25 Feb 2021 0 minutes to read Contributors
Database backups are an essential part of any business continuity and disaster recovery strategy, because they protect your data from corruption or deletion. These backups enable database restore to a point in time within the configured retention period.
In both SQL Database and SQL Managed Instance use SQL Server technology to create full backups every week, differential backups every 12-24 hours, and transaction log backups every 5 to 10 minutes. The frequency of transaction log backups is based on the compute size and the amount of database activity.
The first full backup is scheduled immediately after a new database is created or restored. This backup usually completes within 30 minutes, but it can take longer when the database is large. For example, the initial backup can take longer on a restored database or a database copy, which would typically be larger than a new database. After the first full backup, all further backups are scheduled and managed automatically. The exact timing of all database backups is determined by the SQL Database or SQL Managed Instance service as it balances the overall system workload. We cannot change the schedule of backup jobs or disable them.
The backup retention period depends on the SQL Azure database service-tier. Basic service-tier offers a 7 day retention policy and Standard and Premium service-tiers offer 35 day retention policies. Be aware that when you downgrade from a Standard or Premium service-tier to the Basic service-tier, you will lose backups older than 7 days. We can retain longer retention for SQL Azure backups by configuring a long-term retention.
The long-term retention feature allows you to store SQL Azure full database backups up to 10 years. It uses the Azure Recovery Services vault that allows up to 1000 databases per vault.
The long-term backup retention can be configured in the SQL Azure server, but as a prerequisite it needs a Recovery Service Vault to store the backups.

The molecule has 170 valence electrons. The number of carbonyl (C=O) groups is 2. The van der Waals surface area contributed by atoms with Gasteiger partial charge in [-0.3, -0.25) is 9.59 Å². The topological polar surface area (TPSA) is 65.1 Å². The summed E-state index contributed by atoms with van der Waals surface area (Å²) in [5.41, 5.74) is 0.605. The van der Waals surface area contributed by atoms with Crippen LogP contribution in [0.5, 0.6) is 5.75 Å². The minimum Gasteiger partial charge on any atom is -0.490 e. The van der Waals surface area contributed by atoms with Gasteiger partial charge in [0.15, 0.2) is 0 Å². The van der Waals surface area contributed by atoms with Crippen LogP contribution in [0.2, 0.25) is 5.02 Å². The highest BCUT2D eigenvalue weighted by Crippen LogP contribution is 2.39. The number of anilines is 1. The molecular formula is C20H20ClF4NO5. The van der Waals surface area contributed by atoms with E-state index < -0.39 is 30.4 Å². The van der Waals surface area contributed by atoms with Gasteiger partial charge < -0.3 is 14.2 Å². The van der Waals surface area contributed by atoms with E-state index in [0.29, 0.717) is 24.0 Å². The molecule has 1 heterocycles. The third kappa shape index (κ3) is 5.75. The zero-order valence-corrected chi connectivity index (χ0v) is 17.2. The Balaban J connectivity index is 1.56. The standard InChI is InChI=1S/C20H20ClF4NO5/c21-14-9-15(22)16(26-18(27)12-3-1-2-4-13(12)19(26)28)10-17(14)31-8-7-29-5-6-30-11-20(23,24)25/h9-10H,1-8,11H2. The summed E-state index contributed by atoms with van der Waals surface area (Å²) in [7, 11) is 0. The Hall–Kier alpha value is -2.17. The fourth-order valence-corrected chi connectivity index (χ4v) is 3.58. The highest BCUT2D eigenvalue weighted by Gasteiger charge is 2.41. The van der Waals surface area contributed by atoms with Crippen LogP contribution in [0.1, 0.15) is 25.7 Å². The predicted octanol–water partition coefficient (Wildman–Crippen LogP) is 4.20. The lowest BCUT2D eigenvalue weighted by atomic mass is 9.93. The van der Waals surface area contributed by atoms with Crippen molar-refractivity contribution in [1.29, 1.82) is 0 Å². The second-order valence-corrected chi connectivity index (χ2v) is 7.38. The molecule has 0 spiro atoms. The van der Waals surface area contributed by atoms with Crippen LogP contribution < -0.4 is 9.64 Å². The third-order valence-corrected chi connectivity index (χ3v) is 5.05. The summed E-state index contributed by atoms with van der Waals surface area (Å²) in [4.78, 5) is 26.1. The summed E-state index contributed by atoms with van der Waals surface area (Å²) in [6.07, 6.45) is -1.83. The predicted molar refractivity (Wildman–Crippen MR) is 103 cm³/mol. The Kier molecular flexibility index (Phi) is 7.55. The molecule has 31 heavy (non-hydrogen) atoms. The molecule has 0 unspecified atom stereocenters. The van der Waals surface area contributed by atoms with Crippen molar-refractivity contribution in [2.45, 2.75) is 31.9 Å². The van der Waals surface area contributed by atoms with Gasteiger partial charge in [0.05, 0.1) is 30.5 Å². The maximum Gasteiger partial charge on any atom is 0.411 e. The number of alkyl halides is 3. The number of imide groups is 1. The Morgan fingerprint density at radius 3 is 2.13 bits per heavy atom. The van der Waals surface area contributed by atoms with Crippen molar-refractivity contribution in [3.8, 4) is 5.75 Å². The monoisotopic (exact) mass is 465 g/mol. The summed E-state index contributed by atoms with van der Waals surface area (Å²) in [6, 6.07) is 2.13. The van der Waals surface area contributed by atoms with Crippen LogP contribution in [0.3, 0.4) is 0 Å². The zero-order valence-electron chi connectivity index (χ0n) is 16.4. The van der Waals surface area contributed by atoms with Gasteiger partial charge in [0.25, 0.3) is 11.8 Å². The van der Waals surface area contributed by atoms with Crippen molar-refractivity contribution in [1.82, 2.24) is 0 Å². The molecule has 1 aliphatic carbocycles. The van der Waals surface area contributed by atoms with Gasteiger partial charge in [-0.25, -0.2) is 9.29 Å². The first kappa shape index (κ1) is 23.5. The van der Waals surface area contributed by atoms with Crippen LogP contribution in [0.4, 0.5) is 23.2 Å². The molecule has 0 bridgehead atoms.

Below screenshot currently available databases in our Azure SQL Instance, we will delete database SampleDB_Restore1 and recover it.
To restore a deleted database, in the Azure Portal go to the SQL Azure server where the deleted database was stored and then click on the Deleted databases option:
In the above screen you can see that I have a deleted database in this SQL Azure server. All the deleted databases will be listed in the right pane.
If a database was deleted earlier than the last backup retention period you will not be able to restore it anymore. This mean, 7 days for a Basic Edition and 30 days for other editions.
To recover a deleted database, just click on the respective row in the right pane. This will present a similar screen as the following:
Once we click on Review and create it will initiate it will show and confirm all details regarding restore.
After confirming all details, we can start restore operation by clicking on Create and it will update like below once deployment is complete.
In SQL Azure, when restoring from automated backups, it is always a point in time restore, meaning that you do not choose the backup file or files to be restored, but provide the exact restore point in time.
When restoring from an existing database, you must provide a restore point in time.
The Restore option is the second item in the context menu. Click on it to start the restore process.